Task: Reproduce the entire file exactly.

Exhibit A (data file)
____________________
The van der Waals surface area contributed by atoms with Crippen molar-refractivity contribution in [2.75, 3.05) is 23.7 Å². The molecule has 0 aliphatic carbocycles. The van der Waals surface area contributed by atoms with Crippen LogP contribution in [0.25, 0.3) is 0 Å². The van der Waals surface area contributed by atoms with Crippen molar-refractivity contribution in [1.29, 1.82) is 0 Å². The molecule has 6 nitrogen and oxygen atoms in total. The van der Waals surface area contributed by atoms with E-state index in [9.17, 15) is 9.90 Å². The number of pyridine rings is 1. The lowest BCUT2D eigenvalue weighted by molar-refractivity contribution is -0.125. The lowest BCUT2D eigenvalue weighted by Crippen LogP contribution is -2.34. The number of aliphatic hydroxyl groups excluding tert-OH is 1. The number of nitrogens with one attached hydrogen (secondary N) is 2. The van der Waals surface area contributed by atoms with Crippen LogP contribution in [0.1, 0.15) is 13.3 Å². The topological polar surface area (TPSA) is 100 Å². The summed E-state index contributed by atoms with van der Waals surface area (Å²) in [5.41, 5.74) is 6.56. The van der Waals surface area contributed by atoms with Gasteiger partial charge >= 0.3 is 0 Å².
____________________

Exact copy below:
The van der Waals surface area contributed by atoms with Crippen molar-refractivity contribution in [2.75, 3.05) is 23.7 Å². The molecule has 0 aliphatic carbocycles. The van der Waals surface area contributed by atoms with Crippen LogP contribution in [0.25, 0.3) is 0 Å². The van der Waals surface area contributed by atoms with Crippen molar-refractivity contribution in [1.29, 1.82) is 0 Å². The molecule has 6 nitrogen and oxygen atoms in total. The van der Waals surface area contributed by atoms with E-state index in [9.17, 15) is 9.90 Å². The number of pyridine rings is 1. The lowest BCUT2D eigenvalue weighted by molar-refractivity contribution is -0.125. The lowest BCUT2D eigenvalue weighted by Crippen LogP contribution is -2.34. The number of aliphatic hydroxyl groups excluding tert-OH is 1. The number of nitrogens with one attached hydrogen (secondary N) is 2. The van der Waals surface area contributed by atoms with Crippen LogP contribution in [0.1, 0.15) is 13.3 Å². The topological polar surface area (TPSA) is 100 Å². The summed E-state index contributed by atoms with van der Waals surface area (Å²) in [5.41, 5.74) is 6.56. The van der Waals surface area contributed by atoms with Gasteiger partial charge >= 0.3 is 0 Å².